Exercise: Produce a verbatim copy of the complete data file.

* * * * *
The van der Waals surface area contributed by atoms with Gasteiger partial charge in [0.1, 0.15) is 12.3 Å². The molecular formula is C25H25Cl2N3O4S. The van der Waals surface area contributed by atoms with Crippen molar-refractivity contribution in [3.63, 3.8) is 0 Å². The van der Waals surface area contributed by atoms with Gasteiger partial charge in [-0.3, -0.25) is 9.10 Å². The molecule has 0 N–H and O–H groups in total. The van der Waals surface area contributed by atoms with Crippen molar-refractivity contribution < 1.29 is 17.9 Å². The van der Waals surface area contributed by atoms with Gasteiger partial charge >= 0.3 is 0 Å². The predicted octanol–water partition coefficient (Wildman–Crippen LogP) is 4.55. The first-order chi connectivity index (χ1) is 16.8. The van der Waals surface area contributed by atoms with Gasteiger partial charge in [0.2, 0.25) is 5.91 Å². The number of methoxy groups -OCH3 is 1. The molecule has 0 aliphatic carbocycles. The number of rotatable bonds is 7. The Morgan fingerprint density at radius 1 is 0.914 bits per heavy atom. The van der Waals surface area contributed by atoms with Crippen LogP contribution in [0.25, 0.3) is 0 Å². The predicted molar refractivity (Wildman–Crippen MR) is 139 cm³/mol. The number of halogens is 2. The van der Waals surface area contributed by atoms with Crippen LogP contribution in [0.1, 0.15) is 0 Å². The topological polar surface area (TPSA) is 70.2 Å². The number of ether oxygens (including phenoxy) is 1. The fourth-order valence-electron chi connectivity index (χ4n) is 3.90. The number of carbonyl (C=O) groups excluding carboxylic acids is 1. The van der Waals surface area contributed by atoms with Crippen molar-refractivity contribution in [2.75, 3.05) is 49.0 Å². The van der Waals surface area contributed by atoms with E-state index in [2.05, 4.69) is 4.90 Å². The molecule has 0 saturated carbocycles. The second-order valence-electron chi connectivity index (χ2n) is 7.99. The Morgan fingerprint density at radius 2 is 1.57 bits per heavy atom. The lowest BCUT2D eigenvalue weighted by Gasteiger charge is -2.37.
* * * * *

The van der Waals surface area contributed by atoms with Gasteiger partial charge in [0.1, 0.15) is 12.3 Å². The molecular formula is C25H25Cl2N3O4S. The van der Waals surface area contributed by atoms with Crippen molar-refractivity contribution in [3.63, 3.8) is 0 Å². The van der Waals surface area contributed by atoms with Gasteiger partial charge in [-0.3, -0.25) is 9.10 Å². The molecule has 0 N–H and O–H groups in total. The van der Waals surface area contributed by atoms with Crippen molar-refractivity contribution < 1.29 is 17.9 Å². The van der Waals surface area contributed by atoms with Gasteiger partial charge >= 0.3 is 0 Å². The predicted octanol–water partition coefficient (Wildman–Crippen LogP) is 4.55. The first-order chi connectivity index (χ1) is 16.8. The van der Waals surface area contributed by atoms with Gasteiger partial charge in [0.2, 0.25) is 5.91 Å². The number of methoxy groups -OCH3 is 1. The molecule has 0 aliphatic carbocycles. The number of rotatable bonds is 7. The Morgan fingerprint density at radius 1 is 0.914 bits per heavy atom. The van der Waals surface area contributed by atoms with Crippen LogP contribution in [0.25, 0.3) is 0 Å². The predicted molar refractivity (Wildman–Crippen MR) is 139 cm³/mol. The number of halogens is 2. The van der Waals surface area contributed by atoms with Crippen LogP contribution in [0.1, 0.15) is 0 Å². The topological polar surface area (TPSA) is 70.2 Å². The number of ether oxygens (including phenoxy) is 1. The fourth-order valence-electron chi connectivity index (χ4n) is 3.90. The number of carbonyl (C=O) groups excluding carboxylic acids is 1. The van der Waals surface area contributed by atoms with Crippen molar-refractivity contribution in [2.75, 3.05) is 49.0 Å². The van der Waals surface area contributed by atoms with E-state index in [2.05, 4.69) is 4.90 Å². The molecule has 0 saturated carbocycles. The second-order valence-electron chi connectivity index (χ2n) is 7.99. The Morgan fingerprint density at radius 2 is 1.57 bits per heavy atom. The lowest BCUT2D eigenvalue weighted by Gasteiger charge is -2.37.